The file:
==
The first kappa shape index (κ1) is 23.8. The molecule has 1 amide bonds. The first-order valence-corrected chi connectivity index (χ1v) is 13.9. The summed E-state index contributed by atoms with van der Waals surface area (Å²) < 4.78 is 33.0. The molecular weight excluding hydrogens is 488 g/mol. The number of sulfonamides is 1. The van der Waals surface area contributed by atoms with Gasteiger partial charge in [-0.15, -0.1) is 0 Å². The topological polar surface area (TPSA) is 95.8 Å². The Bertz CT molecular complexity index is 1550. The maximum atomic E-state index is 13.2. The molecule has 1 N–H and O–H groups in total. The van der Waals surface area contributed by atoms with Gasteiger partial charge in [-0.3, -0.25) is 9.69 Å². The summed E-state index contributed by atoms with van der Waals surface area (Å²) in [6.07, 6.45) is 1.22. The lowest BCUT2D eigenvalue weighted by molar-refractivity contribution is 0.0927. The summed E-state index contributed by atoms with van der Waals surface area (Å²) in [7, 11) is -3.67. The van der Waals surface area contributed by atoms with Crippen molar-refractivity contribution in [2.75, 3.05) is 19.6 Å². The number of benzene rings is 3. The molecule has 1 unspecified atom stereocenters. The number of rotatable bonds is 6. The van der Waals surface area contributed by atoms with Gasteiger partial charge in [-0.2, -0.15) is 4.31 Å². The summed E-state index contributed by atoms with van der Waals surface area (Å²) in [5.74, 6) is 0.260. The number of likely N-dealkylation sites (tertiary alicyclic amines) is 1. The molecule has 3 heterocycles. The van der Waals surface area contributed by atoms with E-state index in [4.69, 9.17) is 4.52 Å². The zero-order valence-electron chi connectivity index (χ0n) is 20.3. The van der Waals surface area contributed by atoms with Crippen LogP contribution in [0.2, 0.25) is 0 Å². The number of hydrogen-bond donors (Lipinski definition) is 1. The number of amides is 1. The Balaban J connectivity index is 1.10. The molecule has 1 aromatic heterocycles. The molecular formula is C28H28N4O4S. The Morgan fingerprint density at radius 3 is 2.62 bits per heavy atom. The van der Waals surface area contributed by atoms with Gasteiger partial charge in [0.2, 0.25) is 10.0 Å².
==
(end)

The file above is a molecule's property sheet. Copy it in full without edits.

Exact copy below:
The first kappa shape index (κ1) is 23.8. The molecule has 1 amide bonds. The first-order valence-corrected chi connectivity index (χ1v) is 13.9. The summed E-state index contributed by atoms with van der Waals surface area (Å²) < 4.78 is 33.0. The molecular weight excluding hydrogens is 488 g/mol. The number of sulfonamides is 1. The van der Waals surface area contributed by atoms with Gasteiger partial charge in [-0.15, -0.1) is 0 Å². The topological polar surface area (TPSA) is 95.8 Å². The Bertz CT molecular complexity index is 1550. The maximum atomic E-state index is 13.2. The molecule has 1 N–H and O–H groups in total. The van der Waals surface area contributed by atoms with Gasteiger partial charge in [-0.3, -0.25) is 9.69 Å². The summed E-state index contributed by atoms with van der Waals surface area (Å²) in [6.07, 6.45) is 1.22. The lowest BCUT2D eigenvalue weighted by molar-refractivity contribution is 0.0927. The summed E-state index contributed by atoms with van der Waals surface area (Å²) in [7, 11) is -3.67. The van der Waals surface area contributed by atoms with Crippen molar-refractivity contribution in [2.75, 3.05) is 19.6 Å². The number of benzene rings is 3. The molecule has 1 unspecified atom stereocenters. The number of rotatable bonds is 6. The van der Waals surface area contributed by atoms with Gasteiger partial charge in [-0.2, -0.15) is 4.31 Å². The summed E-state index contributed by atoms with van der Waals surface area (Å²) in [5.74, 6) is 0.260. The number of likely N-dealkylation sites (tertiary alicyclic amines) is 1. The molecule has 3 heterocycles. The van der Waals surface area contributed by atoms with E-state index in [4.69, 9.17) is 4.52 Å². The zero-order valence-electron chi connectivity index (χ0n) is 20.3. The van der Waals surface area contributed by atoms with Crippen LogP contribution in [0.2, 0.25) is 0 Å². The number of hydrogen-bond donors (Lipinski definition) is 1. The number of amides is 1. The Balaban J connectivity index is 1.10. The molecule has 1 aromatic heterocycles. The molecular formula is C28H28N4O4S. The Morgan fingerprint density at radius 3 is 2.62 bits per heavy atom. The van der Waals surface area contributed by atoms with Gasteiger partial charge in [0.2, 0.25) is 10.0 Å².